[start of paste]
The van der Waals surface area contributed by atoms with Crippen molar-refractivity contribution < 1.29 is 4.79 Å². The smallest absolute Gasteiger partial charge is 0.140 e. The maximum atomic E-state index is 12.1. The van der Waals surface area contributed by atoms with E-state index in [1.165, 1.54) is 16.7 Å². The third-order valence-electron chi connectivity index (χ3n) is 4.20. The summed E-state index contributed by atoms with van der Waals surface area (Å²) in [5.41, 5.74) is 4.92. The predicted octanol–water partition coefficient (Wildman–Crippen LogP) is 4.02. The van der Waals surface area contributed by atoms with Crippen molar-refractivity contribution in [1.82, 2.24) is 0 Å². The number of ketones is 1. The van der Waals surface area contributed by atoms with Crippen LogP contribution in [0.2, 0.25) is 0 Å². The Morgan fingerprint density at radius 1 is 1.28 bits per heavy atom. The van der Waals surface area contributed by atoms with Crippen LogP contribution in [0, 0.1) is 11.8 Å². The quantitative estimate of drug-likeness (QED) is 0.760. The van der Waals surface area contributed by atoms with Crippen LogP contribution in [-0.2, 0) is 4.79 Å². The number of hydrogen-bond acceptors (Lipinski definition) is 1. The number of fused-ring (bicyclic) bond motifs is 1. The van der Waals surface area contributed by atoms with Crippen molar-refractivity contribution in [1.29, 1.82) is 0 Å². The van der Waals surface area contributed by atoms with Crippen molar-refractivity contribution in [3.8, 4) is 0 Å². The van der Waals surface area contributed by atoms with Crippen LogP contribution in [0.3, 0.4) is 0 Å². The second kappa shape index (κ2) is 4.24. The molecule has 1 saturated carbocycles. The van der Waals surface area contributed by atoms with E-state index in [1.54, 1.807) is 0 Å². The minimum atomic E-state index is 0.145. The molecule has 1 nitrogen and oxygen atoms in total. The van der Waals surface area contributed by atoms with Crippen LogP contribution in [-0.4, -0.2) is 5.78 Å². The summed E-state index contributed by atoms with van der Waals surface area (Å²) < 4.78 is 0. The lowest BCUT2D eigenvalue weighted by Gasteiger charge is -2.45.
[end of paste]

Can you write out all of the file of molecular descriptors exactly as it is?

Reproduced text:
The van der Waals surface area contributed by atoms with Crippen molar-refractivity contribution < 1.29 is 4.79 Å². The smallest absolute Gasteiger partial charge is 0.140 e. The maximum atomic E-state index is 12.1. The van der Waals surface area contributed by atoms with E-state index in [1.165, 1.54) is 16.7 Å². The third-order valence-electron chi connectivity index (χ3n) is 4.20. The summed E-state index contributed by atoms with van der Waals surface area (Å²) in [5.41, 5.74) is 4.92. The predicted octanol–water partition coefficient (Wildman–Crippen LogP) is 4.02. The van der Waals surface area contributed by atoms with Crippen molar-refractivity contribution in [1.82, 2.24) is 0 Å². The number of ketones is 1. The van der Waals surface area contributed by atoms with Crippen LogP contribution in [0.2, 0.25) is 0 Å². The Morgan fingerprint density at radius 1 is 1.28 bits per heavy atom. The van der Waals surface area contributed by atoms with Crippen LogP contribution in [0, 0.1) is 11.8 Å². The quantitative estimate of drug-likeness (QED) is 0.760. The van der Waals surface area contributed by atoms with Crippen LogP contribution in [-0.2, 0) is 4.79 Å². The number of hydrogen-bond acceptors (Lipinski definition) is 1. The number of fused-ring (bicyclic) bond motifs is 1. The van der Waals surface area contributed by atoms with Crippen molar-refractivity contribution in [1.29, 1.82) is 0 Å². The van der Waals surface area contributed by atoms with Crippen molar-refractivity contribution in [3.8, 4) is 0 Å². The van der Waals surface area contributed by atoms with Crippen LogP contribution in [0.3, 0.4) is 0 Å². The second kappa shape index (κ2) is 4.24. The molecule has 1 saturated carbocycles. The van der Waals surface area contributed by atoms with E-state index in [1.54, 1.807) is 0 Å². The minimum atomic E-state index is 0.145. The molecule has 1 nitrogen and oxygen atoms in total. The van der Waals surface area contributed by atoms with Crippen LogP contribution in [-0.4, -0.2) is 5.78 Å². The summed E-state index contributed by atoms with van der Waals surface area (Å²) < 4.78 is 0. The lowest BCUT2D eigenvalue weighted by Gasteiger charge is -2.45.